S3       1      0      0         S2        0            1        1
S3       1      0      1         S3        1            0        0

The columns State and NextState aren't really part of the truth table -- I just put them in for clarity. Note also that there are no UNIQUE solution to problems like this.

You have 10 states in your case. For the moment, lets assume that this is correct. That means you need at least4 bits to represent them, and you'd have a much bigger table. Your A and B would map as the Input (0 and 1). You would need two outputs (one for your alarm, and one to unlock the safe)

Tedious. You bet. Now go to it!!

If you're stopping w/ a Truth Table, you're done at this step. If you need to implement this as a D-flip flop circuit, as in your original question, the next step would be to find any redundant states and eliminate them. After that, you would make a Karnough map and reduce the truth table down to logical expressions. After that, you would implement your logical expressions with the outputs of D flip flops (as required by your problem) serving as Q1 and Q2. All these steps are more than I'm willing to instruct on in this community, but the links I put in the answer to your original question should get you through.

Your Karnough map will be even more tedious than the truth table. You will have a bunch of "Don't Care's", though, which will help.

All that said, this is sort of the "official" path to these problems. For the simple problems, the process could get easier. It's hard to describe how, but sometimes you just "grok" the problem and see the flip-flop implementation you need, and then clean up a bit. Other times, you think you see this approach, try it, then realize you just wasted a bunch of time because one of your state transitions won't work the way you expect it to, and that you should have formalized your approach.

Lastly, for a "real" implementation, you would need to think about some initialization procedure. Flip-flops are not guaranteed to come up in any particular state, and you need a way to guarantee you start in the initial state.

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  • \$\begingroup\$ Thank you for everything Scott,i managed to finish this step,i will try to work on the implementation of it,if i will not succeed, i will ask it as question xD. \$\endgroup\$ – Tudorut Robert Dec 3 '14 at 10:08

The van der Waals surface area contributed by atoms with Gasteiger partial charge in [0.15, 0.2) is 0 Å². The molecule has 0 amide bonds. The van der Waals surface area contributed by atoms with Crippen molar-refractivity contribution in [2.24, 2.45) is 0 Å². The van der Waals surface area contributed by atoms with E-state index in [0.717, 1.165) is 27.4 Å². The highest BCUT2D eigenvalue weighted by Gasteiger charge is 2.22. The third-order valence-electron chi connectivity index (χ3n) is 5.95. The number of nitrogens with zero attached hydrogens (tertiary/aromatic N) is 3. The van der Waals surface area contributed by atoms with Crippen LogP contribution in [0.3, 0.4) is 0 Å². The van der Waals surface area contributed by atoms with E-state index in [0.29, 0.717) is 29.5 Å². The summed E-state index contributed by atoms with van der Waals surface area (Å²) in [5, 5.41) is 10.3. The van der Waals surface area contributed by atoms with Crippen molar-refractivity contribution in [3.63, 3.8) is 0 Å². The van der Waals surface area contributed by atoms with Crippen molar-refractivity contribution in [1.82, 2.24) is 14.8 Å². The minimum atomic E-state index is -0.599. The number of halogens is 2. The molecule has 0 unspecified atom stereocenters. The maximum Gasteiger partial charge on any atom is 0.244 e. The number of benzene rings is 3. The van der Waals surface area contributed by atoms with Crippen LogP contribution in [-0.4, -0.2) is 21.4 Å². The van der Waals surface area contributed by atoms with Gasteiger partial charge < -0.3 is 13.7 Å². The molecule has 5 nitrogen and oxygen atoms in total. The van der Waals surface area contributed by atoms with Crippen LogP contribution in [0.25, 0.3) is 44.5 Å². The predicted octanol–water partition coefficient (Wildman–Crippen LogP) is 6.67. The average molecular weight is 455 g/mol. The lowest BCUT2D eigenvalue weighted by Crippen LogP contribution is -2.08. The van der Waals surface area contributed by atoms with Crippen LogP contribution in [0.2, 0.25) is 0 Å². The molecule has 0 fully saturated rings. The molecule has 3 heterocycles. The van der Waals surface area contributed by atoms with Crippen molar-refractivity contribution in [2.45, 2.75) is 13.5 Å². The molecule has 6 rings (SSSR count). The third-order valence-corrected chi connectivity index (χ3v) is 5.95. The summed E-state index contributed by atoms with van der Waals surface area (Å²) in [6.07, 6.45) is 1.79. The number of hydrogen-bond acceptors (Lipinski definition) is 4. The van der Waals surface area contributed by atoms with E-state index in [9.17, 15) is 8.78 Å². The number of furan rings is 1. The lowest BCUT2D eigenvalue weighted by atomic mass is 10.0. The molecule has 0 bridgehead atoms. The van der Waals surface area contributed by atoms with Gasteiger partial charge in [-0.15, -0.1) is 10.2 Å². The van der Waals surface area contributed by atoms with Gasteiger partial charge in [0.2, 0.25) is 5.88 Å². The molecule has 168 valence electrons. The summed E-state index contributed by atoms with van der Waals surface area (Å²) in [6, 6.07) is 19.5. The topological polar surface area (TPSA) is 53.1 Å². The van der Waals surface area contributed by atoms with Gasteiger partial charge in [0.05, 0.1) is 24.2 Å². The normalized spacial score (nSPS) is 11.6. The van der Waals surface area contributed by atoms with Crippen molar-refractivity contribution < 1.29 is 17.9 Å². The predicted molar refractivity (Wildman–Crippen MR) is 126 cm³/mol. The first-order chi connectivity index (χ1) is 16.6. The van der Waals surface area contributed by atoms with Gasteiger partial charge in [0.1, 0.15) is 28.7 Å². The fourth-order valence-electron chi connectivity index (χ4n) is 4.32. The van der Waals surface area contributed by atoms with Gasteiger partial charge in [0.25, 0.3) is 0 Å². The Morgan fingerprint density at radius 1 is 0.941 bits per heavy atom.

• \$\begingroup\$ When you say "five outputs", is that because there are eight states where both of the hardware-controlling outputs are inactive, so one needs three bits for those in addition to the two hardware-controlling outputs? If one didn't have feedback from the hardware-controlling outputs, I think ten states (or any number up to 16) could be encoded using four bits. \$\endgroup\$ – supercat Dec 3 '14 at 16:40
  • \$\begingroup\$ Actually, "bits" is more accurate than "outputs", and five should be four (oops). If you have ten states, ten needs four bits to count up to it. \$\endgroup\$ – Scott Seidman Dec 3 '14 at 18:22
  • \$\begingroup\$ @ScottSeidman: Some machines regard hardware outputs as part of the state; some don't. If one were trying to implement this design on a 16V8, for example, one could use five macrocells to encode up to 32 states, but at most eight could have to have the lock and alarm both inactive, at most eight both active, at most eight HL, and at most eight LH. \$\endgroup\$ – supercat Dec 3 '14 at 19:02
  • \$\begingroup\$ @supercat -- yeah, but I was trying to avoid that level of detail. Some machines will even add extra states for output conditions, and some will just write the outputs right next to the arrows. I think the truth tables should all reduce to something similar. I try to introduce my students to the concepts, and usually have them implement something w/ 74HC family, just so they see it. After that, state machines largely help me get the logic in uC programs right. I suppose the outputs are of more concern if implementing on FPGA \$\endgroup\$ – Scott Seidman Dec 3 '14 at 21:25